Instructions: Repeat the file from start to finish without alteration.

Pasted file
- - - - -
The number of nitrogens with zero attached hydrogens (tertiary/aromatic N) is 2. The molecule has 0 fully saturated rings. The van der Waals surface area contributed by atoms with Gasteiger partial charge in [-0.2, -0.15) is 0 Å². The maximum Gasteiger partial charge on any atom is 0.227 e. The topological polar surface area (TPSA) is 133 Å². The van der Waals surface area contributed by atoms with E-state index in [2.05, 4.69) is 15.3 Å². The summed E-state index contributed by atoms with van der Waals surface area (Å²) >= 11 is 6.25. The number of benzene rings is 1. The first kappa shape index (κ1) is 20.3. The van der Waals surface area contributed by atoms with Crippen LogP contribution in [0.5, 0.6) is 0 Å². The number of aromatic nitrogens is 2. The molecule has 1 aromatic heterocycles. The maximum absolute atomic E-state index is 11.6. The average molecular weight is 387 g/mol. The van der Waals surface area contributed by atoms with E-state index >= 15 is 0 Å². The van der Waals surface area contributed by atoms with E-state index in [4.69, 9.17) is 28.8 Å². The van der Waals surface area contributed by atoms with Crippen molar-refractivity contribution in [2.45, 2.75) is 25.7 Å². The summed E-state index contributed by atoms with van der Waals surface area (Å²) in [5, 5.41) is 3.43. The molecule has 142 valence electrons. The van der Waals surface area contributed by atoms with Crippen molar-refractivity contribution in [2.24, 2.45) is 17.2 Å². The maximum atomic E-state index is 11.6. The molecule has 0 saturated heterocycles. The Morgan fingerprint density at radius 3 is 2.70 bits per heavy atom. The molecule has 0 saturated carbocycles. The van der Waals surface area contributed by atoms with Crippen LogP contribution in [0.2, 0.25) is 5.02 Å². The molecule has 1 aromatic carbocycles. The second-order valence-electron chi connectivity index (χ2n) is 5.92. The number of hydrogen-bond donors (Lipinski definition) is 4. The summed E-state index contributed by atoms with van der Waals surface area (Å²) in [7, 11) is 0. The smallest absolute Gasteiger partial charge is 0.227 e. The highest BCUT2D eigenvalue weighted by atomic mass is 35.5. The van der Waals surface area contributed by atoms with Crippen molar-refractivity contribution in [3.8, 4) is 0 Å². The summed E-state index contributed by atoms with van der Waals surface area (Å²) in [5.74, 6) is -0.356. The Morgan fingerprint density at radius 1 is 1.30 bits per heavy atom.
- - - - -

The number of nitrogens with zero attached hydrogens (tertiary/aromatic N) is 2. The molecule has 0 fully saturated rings. The van der Waals surface area contributed by atoms with Gasteiger partial charge in [-0.2, -0.15) is 0 Å². The maximum Gasteiger partial charge on any atom is 0.227 e. The topological polar surface area (TPSA) is 133 Å². The van der Waals surface area contributed by atoms with E-state index in [2.05, 4.69) is 15.3 Å². The summed E-state index contributed by atoms with van der Waals surface area (Å²) >= 11 is 6.25. The number of benzene rings is 1. The first kappa shape index (κ1) is 20.3. The van der Waals surface area contributed by atoms with Crippen LogP contribution in [0.5, 0.6) is 0 Å². The number of aromatic nitrogens is 2. The molecule has 1 aromatic heterocycles. The maximum absolute atomic E-state index is 11.6. The average molecular weight is 387 g/mol. The van der Waals surface area contributed by atoms with E-state index >= 15 is 0 Å². The van der Waals surface area contributed by atoms with E-state index in [4.69, 9.17) is 28.8 Å². The van der Waals surface area contributed by atoms with Crippen molar-refractivity contribution in [2.45, 2.75) is 25.7 Å². The summed E-state index contributed by atoms with van der Waals surface area (Å²) in [5, 5.41) is 3.43. The molecule has 142 valence electrons. The van der Waals surface area contributed by atoms with Crippen molar-refractivity contribution in [2.24, 2.45) is 17.2 Å². The maximum atomic E-state index is 11.6. The molecule has 0 saturated heterocycles. The Morgan fingerprint density at radius 3 is 2.70 bits per heavy atom. The molecule has 0 saturated carbocycles. The van der Waals surface area contributed by atoms with Crippen LogP contribution in [0.2, 0.25) is 5.02 Å². The molecule has 1 aromatic carbocycles. The second-order valence-electron chi connectivity index (χ2n) is 5.92. The number of hydrogen-bond donors (Lipinski definition) is 4. The summed E-state index contributed by atoms with van der Waals surface area (Å²) in [7, 11) is 0. The smallest absolute Gasteiger partial charge is 0.227 e. The highest BCUT2D eigenvalue weighted by atomic mass is 35.5. The van der Waals surface area contributed by atoms with Crippen molar-refractivity contribution in [3.8, 4) is 0 Å². The summed E-state index contributed by atoms with van der Waals surface area (Å²) in [5.74, 6) is -0.356. The Morgan fingerprint density at radius 1 is 1.30 bits per heavy atom.